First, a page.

We have all kinds of laws regarding fitness of office for our lawmakers. Unfortunately, one that would require them to relinquish control over their financial interests is not one. Perhaps it would be an impractical one as well, but, at the very least, they should be barred from being involved in decisions that affect them directly, whether in financial or other terms.
Which brings me to the question of why it is that people who have made a name for themselves in their own fields suddenly find a desire to, in their estimation, crown their achievements by making it as a politician as well. If it is simply power, there are plenty of surrogates who would do their bidding for a much smaller expense and without the kind of scrutiny politicians attract. One understands why goons would try to seek such legitimacy. At present, also following long-established precedent in Nepal, we have two prominent ones, representing each of the two major alliances, hoping to gain social recognition as politicians, an endeavour, unfortunately, both appear likely to succeed in.
The past couple or so weeks have also been the time for election manifestoes to be made public. After decrying the inclusion of well-known crime figures among the list of hopefuls, the commentariat has had a field day denigrating all the wild claims and tall promises of our would-be miracle-makers. Given past experiences of non-delivery, one often wonders these documents are even produced at all. Or, try for at least a bit of modesty.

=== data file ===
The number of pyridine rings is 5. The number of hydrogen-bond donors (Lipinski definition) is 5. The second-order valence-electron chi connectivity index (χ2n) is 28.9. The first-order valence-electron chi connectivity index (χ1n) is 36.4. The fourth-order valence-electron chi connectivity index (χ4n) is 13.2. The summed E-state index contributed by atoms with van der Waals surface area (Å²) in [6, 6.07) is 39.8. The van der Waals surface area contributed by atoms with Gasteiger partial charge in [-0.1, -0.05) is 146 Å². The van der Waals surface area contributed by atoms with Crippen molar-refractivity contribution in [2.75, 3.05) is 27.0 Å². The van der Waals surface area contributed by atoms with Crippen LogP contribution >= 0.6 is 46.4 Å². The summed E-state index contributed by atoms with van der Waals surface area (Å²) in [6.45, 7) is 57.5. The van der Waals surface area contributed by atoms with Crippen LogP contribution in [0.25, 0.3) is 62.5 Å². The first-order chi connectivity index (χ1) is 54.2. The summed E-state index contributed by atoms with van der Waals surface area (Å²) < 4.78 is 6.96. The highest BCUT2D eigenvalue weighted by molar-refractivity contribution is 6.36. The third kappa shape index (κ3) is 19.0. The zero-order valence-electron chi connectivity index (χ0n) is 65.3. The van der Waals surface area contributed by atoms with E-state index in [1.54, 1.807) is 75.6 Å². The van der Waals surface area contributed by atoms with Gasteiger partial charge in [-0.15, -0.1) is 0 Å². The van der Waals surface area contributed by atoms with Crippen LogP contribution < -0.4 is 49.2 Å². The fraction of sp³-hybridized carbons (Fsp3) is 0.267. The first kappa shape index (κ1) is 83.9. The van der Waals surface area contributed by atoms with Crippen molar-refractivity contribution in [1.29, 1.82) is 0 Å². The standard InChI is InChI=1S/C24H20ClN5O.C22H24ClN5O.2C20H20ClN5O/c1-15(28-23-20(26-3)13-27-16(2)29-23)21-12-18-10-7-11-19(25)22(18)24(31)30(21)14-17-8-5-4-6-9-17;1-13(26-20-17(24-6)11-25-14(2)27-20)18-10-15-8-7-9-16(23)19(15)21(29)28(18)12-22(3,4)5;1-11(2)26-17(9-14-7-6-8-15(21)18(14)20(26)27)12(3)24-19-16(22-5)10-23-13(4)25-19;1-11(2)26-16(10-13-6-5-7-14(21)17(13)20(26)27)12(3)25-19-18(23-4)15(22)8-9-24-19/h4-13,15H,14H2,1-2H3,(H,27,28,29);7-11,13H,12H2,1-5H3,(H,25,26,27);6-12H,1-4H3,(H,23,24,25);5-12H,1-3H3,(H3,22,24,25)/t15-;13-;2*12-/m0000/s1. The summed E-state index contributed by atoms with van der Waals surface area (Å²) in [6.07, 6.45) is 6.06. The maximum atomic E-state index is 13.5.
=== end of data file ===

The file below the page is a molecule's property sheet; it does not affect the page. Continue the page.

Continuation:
Let’s take one of the tallest of promises. The Left Alliance has promised to raise Nepal’s per capita income to $5000 in 10 years. Assuming that figure is currently $862 since that is what the government declared in May earlier this year (although the World Bank still maintains it was $682 in 2016), a simple Excel calculation shows that the country will have to notch a sustained growth of over 19 per cent every year over a decade to reach that goal, a feat never before accomplished by any country. Even the Chinese miracle did not once cross 16 percent in all those heady years and managed an excess of 14 percent in only some. But, then nothing is impossible—at least not in the world of those who would believe they can pull the wool over our collective eyes.